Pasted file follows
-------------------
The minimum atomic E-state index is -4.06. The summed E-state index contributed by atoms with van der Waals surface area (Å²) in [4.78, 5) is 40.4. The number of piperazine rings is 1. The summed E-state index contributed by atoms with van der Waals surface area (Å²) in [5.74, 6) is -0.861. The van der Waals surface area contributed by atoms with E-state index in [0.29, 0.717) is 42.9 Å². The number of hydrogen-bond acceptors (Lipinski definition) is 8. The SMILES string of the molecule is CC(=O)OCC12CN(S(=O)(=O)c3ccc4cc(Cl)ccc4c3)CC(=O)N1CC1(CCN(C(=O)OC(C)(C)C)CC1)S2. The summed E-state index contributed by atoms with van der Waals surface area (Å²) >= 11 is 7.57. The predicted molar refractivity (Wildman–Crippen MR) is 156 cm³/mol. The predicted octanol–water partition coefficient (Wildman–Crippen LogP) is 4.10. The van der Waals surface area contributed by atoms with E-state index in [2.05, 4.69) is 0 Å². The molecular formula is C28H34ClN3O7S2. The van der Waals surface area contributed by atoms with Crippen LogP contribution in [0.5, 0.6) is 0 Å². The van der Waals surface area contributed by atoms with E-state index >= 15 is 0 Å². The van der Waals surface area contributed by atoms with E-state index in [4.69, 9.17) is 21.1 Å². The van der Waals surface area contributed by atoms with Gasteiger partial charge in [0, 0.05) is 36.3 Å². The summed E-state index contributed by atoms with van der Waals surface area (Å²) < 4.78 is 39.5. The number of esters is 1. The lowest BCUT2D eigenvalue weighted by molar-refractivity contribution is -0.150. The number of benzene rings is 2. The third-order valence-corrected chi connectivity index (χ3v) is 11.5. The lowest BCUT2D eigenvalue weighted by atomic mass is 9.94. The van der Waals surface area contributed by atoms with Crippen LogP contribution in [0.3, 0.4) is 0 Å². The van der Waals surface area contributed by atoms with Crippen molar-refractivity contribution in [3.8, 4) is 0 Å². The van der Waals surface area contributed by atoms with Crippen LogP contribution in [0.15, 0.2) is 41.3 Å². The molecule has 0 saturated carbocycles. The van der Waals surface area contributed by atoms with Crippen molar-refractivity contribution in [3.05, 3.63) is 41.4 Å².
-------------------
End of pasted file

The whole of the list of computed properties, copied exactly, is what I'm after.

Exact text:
The minimum atomic E-state index is -4.06. The summed E-state index contributed by atoms with van der Waals surface area (Å²) in [4.78, 5) is 40.4. The number of piperazine rings is 1. The summed E-state index contributed by atoms with van der Waals surface area (Å²) in [5.74, 6) is -0.861. The van der Waals surface area contributed by atoms with E-state index in [0.29, 0.717) is 42.9 Å². The number of hydrogen-bond acceptors (Lipinski definition) is 8. The SMILES string of the molecule is CC(=O)OCC12CN(S(=O)(=O)c3ccc4cc(Cl)ccc4c3)CC(=O)N1CC1(CCN(C(=O)OC(C)(C)C)CC1)S2. The summed E-state index contributed by atoms with van der Waals surface area (Å²) >= 11 is 7.57. The predicted molar refractivity (Wildman–Crippen MR) is 156 cm³/mol. The predicted octanol–water partition coefficient (Wildman–Crippen LogP) is 4.10. The van der Waals surface area contributed by atoms with E-state index in [2.05, 4.69) is 0 Å². The molecular formula is C28H34ClN3O7S2. The van der Waals surface area contributed by atoms with Crippen LogP contribution in [0.5, 0.6) is 0 Å². The van der Waals surface area contributed by atoms with E-state index >= 15 is 0 Å². The van der Waals surface area contributed by atoms with E-state index in [4.69, 9.17) is 21.1 Å². The van der Waals surface area contributed by atoms with Gasteiger partial charge in [0, 0.05) is 36.3 Å². The summed E-state index contributed by atoms with van der Waals surface area (Å²) < 4.78 is 39.5. The number of esters is 1. The lowest BCUT2D eigenvalue weighted by molar-refractivity contribution is -0.150. The number of benzene rings is 2. The third-order valence-corrected chi connectivity index (χ3v) is 11.5. The lowest BCUT2D eigenvalue weighted by atomic mass is 9.94. The van der Waals surface area contributed by atoms with Crippen LogP contribution in [0.3, 0.4) is 0 Å². The van der Waals surface area contributed by atoms with Crippen molar-refractivity contribution in [3.8, 4) is 0 Å². The van der Waals surface area contributed by atoms with Crippen LogP contribution in [0.15, 0.2) is 41.3 Å². The molecule has 0 saturated carbocycles. The van der Waals surface area contributed by atoms with Crippen molar-refractivity contribution in [3.05, 3.63) is 41.4 Å².